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I understand that sagen, erklären, erzählen are dative verbs but what's the logic behind treating them dative. Why lieben is not dative?

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    Having learnt German as foreign language, I'd advise just not to lose time with trying to find explanations to why each verb is governed by which case. (The worse was to try to find explanations to genders, for which rules exist only for very small class.) Memorization is the best you can do.
    – c.p.
    Feb 15 at 15:19
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    This question might be interesting for you: german.stackexchange.com/questions/75997/…
    – Jonathan Herrera
    Feb 15 at 16:04

3 Answers 3

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sagen, erklären and erzählen are transitive verbs and thus take an accusative object. It is just not the receiver of the said/explained/told thing.

The receiver is denoted as a dative object, and is optional. The accusative is required and a sentence would be incomplete without it.

It is the same as in English:

Ich erkläre dich = I explain you = I explain what/who you are (sounds strange)
Ich erkläre XXX = I explain XXX = I explain what XXX is (not mentioning to whom)
Ich erkläre dir XXX = I explain XXX to you = I tell you what XXX is
Ich erkläre dir = I explain to you (missing "what" object, may be implied)

Lieben on the other hand is also transitive, but cannot take a receiver as dative object. The loved thing is the accusative object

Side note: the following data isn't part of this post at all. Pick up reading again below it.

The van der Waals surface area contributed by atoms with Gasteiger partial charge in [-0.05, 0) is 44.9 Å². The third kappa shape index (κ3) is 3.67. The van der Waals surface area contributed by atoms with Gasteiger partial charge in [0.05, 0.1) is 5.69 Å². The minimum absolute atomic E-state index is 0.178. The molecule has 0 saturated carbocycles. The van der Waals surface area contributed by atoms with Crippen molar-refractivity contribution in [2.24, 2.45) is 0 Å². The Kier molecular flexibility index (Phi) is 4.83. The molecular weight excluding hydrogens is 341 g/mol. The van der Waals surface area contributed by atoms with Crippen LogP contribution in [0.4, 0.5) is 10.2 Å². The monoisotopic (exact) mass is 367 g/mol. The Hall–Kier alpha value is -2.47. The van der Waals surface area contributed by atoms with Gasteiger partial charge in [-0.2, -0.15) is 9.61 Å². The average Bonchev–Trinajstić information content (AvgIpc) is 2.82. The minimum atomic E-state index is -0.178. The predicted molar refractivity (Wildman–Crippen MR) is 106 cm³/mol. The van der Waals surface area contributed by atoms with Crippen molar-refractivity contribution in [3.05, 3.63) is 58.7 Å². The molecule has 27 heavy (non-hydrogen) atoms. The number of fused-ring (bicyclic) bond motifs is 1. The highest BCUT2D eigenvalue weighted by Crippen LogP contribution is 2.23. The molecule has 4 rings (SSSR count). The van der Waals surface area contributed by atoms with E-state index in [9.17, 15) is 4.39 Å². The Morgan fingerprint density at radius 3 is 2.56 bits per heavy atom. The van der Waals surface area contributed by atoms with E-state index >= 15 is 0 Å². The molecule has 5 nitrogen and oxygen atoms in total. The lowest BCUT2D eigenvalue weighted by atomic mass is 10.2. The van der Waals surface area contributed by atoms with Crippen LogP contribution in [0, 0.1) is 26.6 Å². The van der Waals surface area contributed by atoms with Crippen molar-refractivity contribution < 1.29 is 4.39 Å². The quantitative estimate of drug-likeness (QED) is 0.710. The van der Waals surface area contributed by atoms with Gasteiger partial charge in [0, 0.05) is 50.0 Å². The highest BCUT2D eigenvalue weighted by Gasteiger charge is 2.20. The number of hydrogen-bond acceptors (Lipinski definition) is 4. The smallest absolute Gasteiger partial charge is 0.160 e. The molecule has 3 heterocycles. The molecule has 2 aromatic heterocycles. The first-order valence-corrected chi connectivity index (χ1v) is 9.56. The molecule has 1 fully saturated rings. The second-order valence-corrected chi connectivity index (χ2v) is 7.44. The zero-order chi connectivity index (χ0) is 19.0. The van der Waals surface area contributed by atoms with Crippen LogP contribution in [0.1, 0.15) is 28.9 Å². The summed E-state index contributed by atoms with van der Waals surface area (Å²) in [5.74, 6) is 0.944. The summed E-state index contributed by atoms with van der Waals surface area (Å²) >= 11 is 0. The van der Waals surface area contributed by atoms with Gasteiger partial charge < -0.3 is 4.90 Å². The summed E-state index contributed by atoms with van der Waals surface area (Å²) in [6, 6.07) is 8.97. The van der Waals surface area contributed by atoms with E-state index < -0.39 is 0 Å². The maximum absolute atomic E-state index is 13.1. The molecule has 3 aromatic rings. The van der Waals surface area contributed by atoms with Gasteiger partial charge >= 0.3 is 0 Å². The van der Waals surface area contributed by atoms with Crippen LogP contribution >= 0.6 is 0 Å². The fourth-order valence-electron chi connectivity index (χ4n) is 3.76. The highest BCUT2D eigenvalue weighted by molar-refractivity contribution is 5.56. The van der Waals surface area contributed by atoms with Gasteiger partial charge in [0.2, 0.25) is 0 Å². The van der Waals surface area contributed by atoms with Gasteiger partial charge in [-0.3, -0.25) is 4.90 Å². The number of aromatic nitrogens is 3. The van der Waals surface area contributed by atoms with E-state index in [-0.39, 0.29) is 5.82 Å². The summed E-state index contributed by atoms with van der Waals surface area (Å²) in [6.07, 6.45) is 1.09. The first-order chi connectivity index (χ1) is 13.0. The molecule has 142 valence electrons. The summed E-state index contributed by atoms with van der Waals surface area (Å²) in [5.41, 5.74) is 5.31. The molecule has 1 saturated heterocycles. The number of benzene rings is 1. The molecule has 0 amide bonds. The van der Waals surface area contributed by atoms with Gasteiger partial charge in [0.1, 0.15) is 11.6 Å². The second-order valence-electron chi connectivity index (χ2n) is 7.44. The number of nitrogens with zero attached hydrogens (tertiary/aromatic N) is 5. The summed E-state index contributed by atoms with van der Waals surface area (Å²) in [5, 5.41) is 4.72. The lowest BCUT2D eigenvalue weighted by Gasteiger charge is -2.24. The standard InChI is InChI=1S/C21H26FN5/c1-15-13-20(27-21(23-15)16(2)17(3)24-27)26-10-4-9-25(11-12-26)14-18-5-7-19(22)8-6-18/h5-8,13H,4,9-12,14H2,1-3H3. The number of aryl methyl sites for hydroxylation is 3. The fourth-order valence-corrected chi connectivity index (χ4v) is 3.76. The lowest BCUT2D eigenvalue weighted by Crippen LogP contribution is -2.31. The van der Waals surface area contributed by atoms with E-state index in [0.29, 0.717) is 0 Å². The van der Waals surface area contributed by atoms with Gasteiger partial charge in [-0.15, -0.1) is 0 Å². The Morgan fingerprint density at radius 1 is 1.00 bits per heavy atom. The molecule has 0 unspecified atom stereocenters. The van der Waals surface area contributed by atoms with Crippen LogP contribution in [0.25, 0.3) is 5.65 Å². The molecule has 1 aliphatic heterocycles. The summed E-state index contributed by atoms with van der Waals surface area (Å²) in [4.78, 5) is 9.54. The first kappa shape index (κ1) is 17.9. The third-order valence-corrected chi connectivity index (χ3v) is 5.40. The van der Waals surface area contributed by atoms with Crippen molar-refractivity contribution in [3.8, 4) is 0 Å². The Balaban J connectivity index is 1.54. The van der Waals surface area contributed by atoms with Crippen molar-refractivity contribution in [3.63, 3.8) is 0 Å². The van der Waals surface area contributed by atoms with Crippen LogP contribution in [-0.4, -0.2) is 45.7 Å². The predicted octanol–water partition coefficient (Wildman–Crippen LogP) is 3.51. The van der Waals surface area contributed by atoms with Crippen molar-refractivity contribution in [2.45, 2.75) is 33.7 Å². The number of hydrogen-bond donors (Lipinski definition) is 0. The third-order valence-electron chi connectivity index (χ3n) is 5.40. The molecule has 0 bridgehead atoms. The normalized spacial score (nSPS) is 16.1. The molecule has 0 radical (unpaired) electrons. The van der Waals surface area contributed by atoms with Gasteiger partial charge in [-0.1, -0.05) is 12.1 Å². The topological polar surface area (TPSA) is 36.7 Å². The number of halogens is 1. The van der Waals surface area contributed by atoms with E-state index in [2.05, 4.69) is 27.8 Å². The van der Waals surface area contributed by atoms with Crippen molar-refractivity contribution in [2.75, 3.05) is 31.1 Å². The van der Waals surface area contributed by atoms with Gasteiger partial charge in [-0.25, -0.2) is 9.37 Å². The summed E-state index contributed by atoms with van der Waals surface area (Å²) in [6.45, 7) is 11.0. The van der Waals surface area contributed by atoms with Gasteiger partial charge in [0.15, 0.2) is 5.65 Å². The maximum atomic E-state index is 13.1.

Ich liebe dich = I love you
Ich liebe dir = I love to you

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  • Actually "Ich liebe dir" is not unheard of, just watch the afternoon program on RTL-II (as Alfred Dorfer once observed): "Komm zurück zu misch, isch liebe dir!"
    – bakunin
    Feb 15 at 13:43
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    "Ich erzähle euch von meinem Leben Leben" does not have an accusative object.
    – Carsten S
    Feb 15 at 18:09
  • There's an implied accusative object "etwas". Feb 18 at 1:19
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One (actually, one of the main, and actually its literal) purposes of the dative is denoting "giving something to someone". The notion of "giving" is interpreted very widely in languages that have a live dative to "do something for someone", and even "give a word to someone" and "give help to someone". That roughly explains why sagen, erklären helfen, and erzählen require the dative (as an optional object in addition to their mandatory accusative object).

The interpretation of "giving" does not so much extend to "lieben", so it forces the accusative. With respect to your "why is that" question, the answer is, as always in language questions, bluntly "because people talk that way". And, no, you should rather not expect or apply too much logic to a language.

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I understand that sagen, erklären, erzählen are dative verbs

But they aren't!

Check out these examples:

Er sagt etwas. ← That's an accusative object.

Sie erklärt den Ablauf. ← Clearly an accusative object.

Er erzählt großen Mist. ← Also, cleary an accusative object.

So those are just normal transitive verbs which feature an accusative object. But you may add a dative object to mark the receiver of the message:

Er sagt mir etwas.

Sie erklärt mir den Ablauf.

Er erzählt mir großen Mist.

So the dative object tells who receives the accusative object, or more in general, who bears the result of the action on the accusative object.


With lieben you could indeed argue that the one loved is who receives the love. Similar as with helfen for example.

Unfortunately, German isn't that regular.

You have to remember for each verb which objects it takes. So it's

  • jemandem helfen

but

  • jemanden lieben

There's no way around drilling that, sorry.

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